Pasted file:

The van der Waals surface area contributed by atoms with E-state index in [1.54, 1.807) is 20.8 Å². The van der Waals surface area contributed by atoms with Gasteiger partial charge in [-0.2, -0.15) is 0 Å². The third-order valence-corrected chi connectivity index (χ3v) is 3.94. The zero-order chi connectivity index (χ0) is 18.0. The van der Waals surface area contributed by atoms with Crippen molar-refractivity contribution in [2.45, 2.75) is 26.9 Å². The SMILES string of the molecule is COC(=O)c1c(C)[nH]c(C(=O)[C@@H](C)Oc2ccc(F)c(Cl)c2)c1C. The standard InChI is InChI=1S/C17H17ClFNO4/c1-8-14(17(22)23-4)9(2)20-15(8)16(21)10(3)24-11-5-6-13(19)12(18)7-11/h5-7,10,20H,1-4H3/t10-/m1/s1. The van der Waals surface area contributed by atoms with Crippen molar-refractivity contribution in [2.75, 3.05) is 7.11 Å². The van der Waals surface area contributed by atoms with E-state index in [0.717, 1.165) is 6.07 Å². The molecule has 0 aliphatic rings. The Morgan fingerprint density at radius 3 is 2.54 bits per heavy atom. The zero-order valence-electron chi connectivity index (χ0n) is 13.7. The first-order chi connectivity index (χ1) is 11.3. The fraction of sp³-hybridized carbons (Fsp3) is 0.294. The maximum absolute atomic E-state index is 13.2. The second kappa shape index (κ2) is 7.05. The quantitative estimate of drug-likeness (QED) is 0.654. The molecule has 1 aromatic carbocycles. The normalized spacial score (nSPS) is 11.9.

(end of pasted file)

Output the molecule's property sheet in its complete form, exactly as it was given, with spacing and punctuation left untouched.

The van der Waals surface area contributed by atoms with E-state index in [1.54, 1.807) is 20.8 Å². The van der Waals surface area contributed by atoms with Gasteiger partial charge in [-0.2, -0.15) is 0 Å². The third-order valence-corrected chi connectivity index (χ3v) is 3.94. The zero-order chi connectivity index (χ0) is 18.0. The van der Waals surface area contributed by atoms with Crippen molar-refractivity contribution in [2.45, 2.75) is 26.9 Å². The SMILES string of the molecule is COC(=O)c1c(C)[nH]c(C(=O)[C@@H](C)Oc2ccc(F)c(Cl)c2)c1C. The standard InChI is InChI=1S/C17H17ClFNO4/c1-8-14(17(22)23-4)9(2)20-15(8)16(21)10(3)24-11-5-6-13(19)12(18)7-11/h5-7,10,20H,1-4H3/t10-/m1/s1. The van der Waals surface area contributed by atoms with Crippen molar-refractivity contribution in [2.75, 3.05) is 7.11 Å². The van der Waals surface area contributed by atoms with E-state index in [0.717, 1.165) is 6.07 Å². The molecule has 0 aliphatic rings. The Morgan fingerprint density at radius 3 is 2.54 bits per heavy atom. The zero-order valence-electron chi connectivity index (χ0n) is 13.7. The first-order chi connectivity index (χ1) is 11.3. The fraction of sp³-hybridized carbons (Fsp3) is 0.294. The maximum absolute atomic E-state index is 13.2. The second kappa shape index (κ2) is 7.05. The quantitative estimate of drug-likeness (QED) is 0.654. The molecule has 1 aromatic carbocycles. The normalized spacial score (nSPS) is 11.9.